The Art of Negotiation: The Importance of Empathy, Active Listening, and Communication in Marketing’s Greatest Equalizer
Empathy and negotiations don’t seem to go hand in hand. Negotiations tend to be viewed by many as zero-sum, adversarial conflicts, especially in business. Negotiators, however, have many tools at their disposal that do not resort to negativity or hostility in order to support their positions.
So what does it take to win at negotiations? We sat down with hostage-negotiator-turned-consulting-negotiator (yes, seriously) Dan Oblinger and negotiation coach and consultant Allen Tsang, to uncover the importance of empathy, active listening and communication in negotiations.
The Deadly Sins of Communication
Communication is a two-way street, but listening is one-way only. While most people say they are a good listener, they often unknowingly commit a few of the deadly sins of communication:
By disrupting someone’s train of thought, you are interrupting their flow and derailing the momentum of the dialogue while often adding very little to the conversation.
We all know the type. You’re proudly telling someone about the trout you caught while fishing last weekend, and someone steps in to talk about an even bigger trout they once caught. It seems you can’t share your accomplishments without this person boasting their bigger and better accomplishments, making yours feel insignificant in comparison.
Listening only to know what to say
Listening to reply is the standard way that most people communicate. While you may get your point across with a well-thought-out reply, it’s likely you’re not having a meaningful interaction with the other person.
We are all guilty of this, even if we might not realize it. When you hear idea A, you immediately begin to think through its implementation, while the other person is still running through ideas B, C, and D. “We call this executive-level daydreaming. It’s all about rushing to implementation and problem solving instead of listening through to the end,” says Dan.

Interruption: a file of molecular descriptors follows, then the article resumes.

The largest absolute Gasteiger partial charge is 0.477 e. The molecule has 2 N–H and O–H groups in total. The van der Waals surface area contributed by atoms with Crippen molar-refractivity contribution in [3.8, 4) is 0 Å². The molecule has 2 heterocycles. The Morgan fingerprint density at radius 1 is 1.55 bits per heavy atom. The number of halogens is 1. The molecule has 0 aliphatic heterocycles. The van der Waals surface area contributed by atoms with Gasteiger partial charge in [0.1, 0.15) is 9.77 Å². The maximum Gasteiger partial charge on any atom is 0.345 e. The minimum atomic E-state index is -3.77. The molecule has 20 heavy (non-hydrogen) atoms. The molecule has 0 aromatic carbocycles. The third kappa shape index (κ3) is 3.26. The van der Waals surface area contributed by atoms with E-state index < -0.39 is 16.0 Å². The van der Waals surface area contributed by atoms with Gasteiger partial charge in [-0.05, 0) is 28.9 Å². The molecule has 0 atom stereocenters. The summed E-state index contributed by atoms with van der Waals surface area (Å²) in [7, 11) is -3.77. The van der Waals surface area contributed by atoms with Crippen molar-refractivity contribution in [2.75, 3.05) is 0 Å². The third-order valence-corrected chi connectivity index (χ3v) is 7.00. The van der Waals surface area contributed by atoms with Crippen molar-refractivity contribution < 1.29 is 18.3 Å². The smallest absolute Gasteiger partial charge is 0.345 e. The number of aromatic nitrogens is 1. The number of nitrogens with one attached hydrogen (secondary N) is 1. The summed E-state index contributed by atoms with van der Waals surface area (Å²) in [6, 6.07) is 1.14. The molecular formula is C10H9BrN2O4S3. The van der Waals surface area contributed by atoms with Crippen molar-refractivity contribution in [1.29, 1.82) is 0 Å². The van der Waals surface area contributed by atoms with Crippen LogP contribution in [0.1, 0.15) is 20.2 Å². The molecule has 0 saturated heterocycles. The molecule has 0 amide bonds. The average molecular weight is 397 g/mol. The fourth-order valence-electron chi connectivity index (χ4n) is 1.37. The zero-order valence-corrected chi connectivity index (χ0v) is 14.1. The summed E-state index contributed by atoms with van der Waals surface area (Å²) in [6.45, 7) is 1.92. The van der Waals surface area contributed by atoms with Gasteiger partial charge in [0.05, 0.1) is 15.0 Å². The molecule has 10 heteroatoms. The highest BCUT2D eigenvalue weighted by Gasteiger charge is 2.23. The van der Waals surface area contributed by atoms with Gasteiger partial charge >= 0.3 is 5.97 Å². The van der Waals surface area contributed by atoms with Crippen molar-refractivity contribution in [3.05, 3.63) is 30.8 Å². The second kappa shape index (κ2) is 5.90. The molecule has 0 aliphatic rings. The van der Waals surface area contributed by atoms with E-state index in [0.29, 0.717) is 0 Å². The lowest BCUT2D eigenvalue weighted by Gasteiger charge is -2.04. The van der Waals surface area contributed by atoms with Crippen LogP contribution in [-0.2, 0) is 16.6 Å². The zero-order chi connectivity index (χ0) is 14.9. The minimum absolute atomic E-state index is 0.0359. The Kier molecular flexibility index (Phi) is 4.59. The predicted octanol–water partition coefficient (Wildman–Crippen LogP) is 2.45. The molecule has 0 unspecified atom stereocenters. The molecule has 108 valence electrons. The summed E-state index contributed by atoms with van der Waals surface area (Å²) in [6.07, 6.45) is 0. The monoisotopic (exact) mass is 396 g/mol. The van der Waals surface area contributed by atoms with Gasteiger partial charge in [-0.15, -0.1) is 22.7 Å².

However, he continues, all of these can be simplified into one thing: associative listening.
It’s human instinct to look for ourselves in our own environment. When listening to a story, humans will naturally start examining it through their own lens and experiences, searching for elements that remind them of themselves.
With this in mind, what comes next? The interruption or follow-up to share about the thing that reminded them of themselves. While this instinct is not inherently bad, it ends up being counterproductive, says Allan. “Oh, I see. So, your kids play softball. My kids play softball too. It’s those very shallow connections that go nowhere.”
Many business developers have been trained in associative listening through the lens of finding common ground. To help unlearn this, think of how an untrained swimmer would react if thrown into a deep body of water. “The natural response to getting thrown into a deep body of water is to drown. The natural response when somebody’s telling a really intense and personal and like valuable story is to listen for your own story and begin to share it, thinking that that’s helpful in terms of building a relationship and problem solving,” says Dan.
“But the unnatural response in a drowning opportunity is to swim. It’s skilled and rehearsed, but the more you practice, the more likely you’ll survive even in rough waters.” Just like learning to swim, active listening is a skilled, rehearsed response you must learn and actively apply to achieve success.